The Ukrainian Cultural Heritage Village is an open-air museum that uses costumed historical interpreters to recreate pioneer settlements in east central Alberta, Canada. In particular it shows the lives of Ukrainian Canadian settlers from the years 1899 to 1930. Buildings from surrounding communities have been moved to the historic site and restored to various years within the first part of the twentieth century.
"The Village", as it is colloquially known, has a very strong commitment to historical authenticity and the concept of living history. The Village uses a technique known as first-person interpretation which requires that the costumed performers remain in character at all times (or as much as is feasibly possible). Actors answer all questions as if it is the year their building portrays. Although this technique is off-putting for some visitors at first, it allows for a much stronger experience of immersion in history than traditional third-person interpretation where the actor acknowledges that he is, in fact, in a museum.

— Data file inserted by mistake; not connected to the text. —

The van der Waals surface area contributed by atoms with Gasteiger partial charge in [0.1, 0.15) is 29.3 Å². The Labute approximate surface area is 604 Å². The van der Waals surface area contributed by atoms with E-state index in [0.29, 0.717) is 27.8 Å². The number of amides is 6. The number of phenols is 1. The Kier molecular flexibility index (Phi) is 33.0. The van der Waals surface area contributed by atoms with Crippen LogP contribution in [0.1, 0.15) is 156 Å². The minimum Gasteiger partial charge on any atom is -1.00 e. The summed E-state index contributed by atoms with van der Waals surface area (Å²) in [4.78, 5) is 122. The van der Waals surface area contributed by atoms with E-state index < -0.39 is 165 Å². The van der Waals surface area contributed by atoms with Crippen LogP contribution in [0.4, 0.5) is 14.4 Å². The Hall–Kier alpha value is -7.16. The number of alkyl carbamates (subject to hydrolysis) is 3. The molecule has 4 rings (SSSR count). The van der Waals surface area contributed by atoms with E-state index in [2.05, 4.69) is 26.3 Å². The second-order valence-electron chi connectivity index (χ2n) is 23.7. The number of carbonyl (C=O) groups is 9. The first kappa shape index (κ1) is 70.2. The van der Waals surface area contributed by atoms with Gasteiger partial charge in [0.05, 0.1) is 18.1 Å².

The Village is located east of Edmonton on the Yellowhead highway on the eastern edge of Elk Island National Park.
Alberta Centenary Pioneer Monument and Centennial Orchard
Cenotaph to the Ukrainian Canadian Soldier
Joseph Oleskow Monument – by Leo Mol
Pioneer Family Monument – by Leo Mol
Statue of Vasyl' Stefanyk
Ukrainian Canadian Internment Camp Monument.
Ukrainian Cultural Heritage Village in Tofield
.Other paranormal activities are light anomalies, spooky footsteps, disembodied voices and glimpses of apparitions.